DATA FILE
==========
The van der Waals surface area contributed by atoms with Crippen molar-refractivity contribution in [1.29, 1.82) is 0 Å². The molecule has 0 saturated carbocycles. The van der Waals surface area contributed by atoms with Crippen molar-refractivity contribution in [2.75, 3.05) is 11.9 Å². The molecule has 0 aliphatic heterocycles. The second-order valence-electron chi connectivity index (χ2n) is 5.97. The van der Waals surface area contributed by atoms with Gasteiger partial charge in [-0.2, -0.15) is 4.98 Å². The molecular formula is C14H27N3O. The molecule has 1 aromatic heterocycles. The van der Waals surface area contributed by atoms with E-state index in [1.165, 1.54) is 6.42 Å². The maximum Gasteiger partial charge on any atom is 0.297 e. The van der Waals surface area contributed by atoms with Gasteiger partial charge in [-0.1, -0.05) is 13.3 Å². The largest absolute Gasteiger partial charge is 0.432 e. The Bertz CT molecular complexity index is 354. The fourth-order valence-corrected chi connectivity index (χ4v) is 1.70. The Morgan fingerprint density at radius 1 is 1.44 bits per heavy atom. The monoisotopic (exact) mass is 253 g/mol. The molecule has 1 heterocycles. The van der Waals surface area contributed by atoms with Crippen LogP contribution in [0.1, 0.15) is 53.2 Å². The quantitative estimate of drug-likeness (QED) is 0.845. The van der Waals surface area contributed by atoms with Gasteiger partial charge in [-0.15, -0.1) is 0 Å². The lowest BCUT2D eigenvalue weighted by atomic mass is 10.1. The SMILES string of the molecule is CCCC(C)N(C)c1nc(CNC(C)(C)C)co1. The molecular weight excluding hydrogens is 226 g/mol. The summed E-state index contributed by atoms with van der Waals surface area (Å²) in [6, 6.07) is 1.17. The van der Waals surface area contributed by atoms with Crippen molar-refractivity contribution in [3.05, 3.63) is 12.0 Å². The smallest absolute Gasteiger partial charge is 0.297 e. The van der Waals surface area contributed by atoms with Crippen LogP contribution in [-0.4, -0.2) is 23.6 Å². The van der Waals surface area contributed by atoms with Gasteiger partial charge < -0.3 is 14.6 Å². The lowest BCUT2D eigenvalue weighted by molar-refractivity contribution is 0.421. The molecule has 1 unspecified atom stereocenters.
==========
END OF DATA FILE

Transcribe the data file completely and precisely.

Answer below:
The van der Waals surface area contributed by atoms with Crippen molar-refractivity contribution in [1.29, 1.82) is 0 Å². The molecule has 0 saturated carbocycles. The van der Waals surface area contributed by atoms with Crippen molar-refractivity contribution in [2.75, 3.05) is 11.9 Å². The molecule has 0 aliphatic heterocycles. The second-order valence-electron chi connectivity index (χ2n) is 5.97. The van der Waals surface area contributed by atoms with Gasteiger partial charge in [-0.2, -0.15) is 4.98 Å². The molecular formula is C14H27N3O. The molecule has 1 aromatic heterocycles. The van der Waals surface area contributed by atoms with E-state index in [1.165, 1.54) is 6.42 Å². The maximum Gasteiger partial charge on any atom is 0.297 e. The van der Waals surface area contributed by atoms with Gasteiger partial charge in [-0.1, -0.05) is 13.3 Å². The largest absolute Gasteiger partial charge is 0.432 e. The Bertz CT molecular complexity index is 354. The fourth-order valence-corrected chi connectivity index (χ4v) is 1.70. The Morgan fingerprint density at radius 1 is 1.44 bits per heavy atom. The monoisotopic (exact) mass is 253 g/mol. The molecule has 1 heterocycles. The van der Waals surface area contributed by atoms with Crippen LogP contribution in [0.1, 0.15) is 53.2 Å². The quantitative estimate of drug-likeness (QED) is 0.845. The van der Waals surface area contributed by atoms with Gasteiger partial charge in [-0.15, -0.1) is 0 Å². The lowest BCUT2D eigenvalue weighted by atomic mass is 10.1. The SMILES string of the molecule is CCCC(C)N(C)c1nc(CNC(C)(C)C)co1. The molecular weight excluding hydrogens is 226 g/mol. The summed E-state index contributed by atoms with van der Waals surface area (Å²) in [6, 6.07) is 1.17. The van der Waals surface area contributed by atoms with Crippen molar-refractivity contribution in [3.05, 3.63) is 12.0 Å². The smallest absolute Gasteiger partial charge is 0.297 e. The van der Waals surface area contributed by atoms with Crippen LogP contribution in [-0.4, -0.2) is 23.6 Å². The van der Waals surface area contributed by atoms with Gasteiger partial charge < -0.3 is 14.6 Å². The lowest BCUT2D eigenvalue weighted by molar-refractivity contribution is 0.421. The molecule has 1 unspecified atom stereocenters.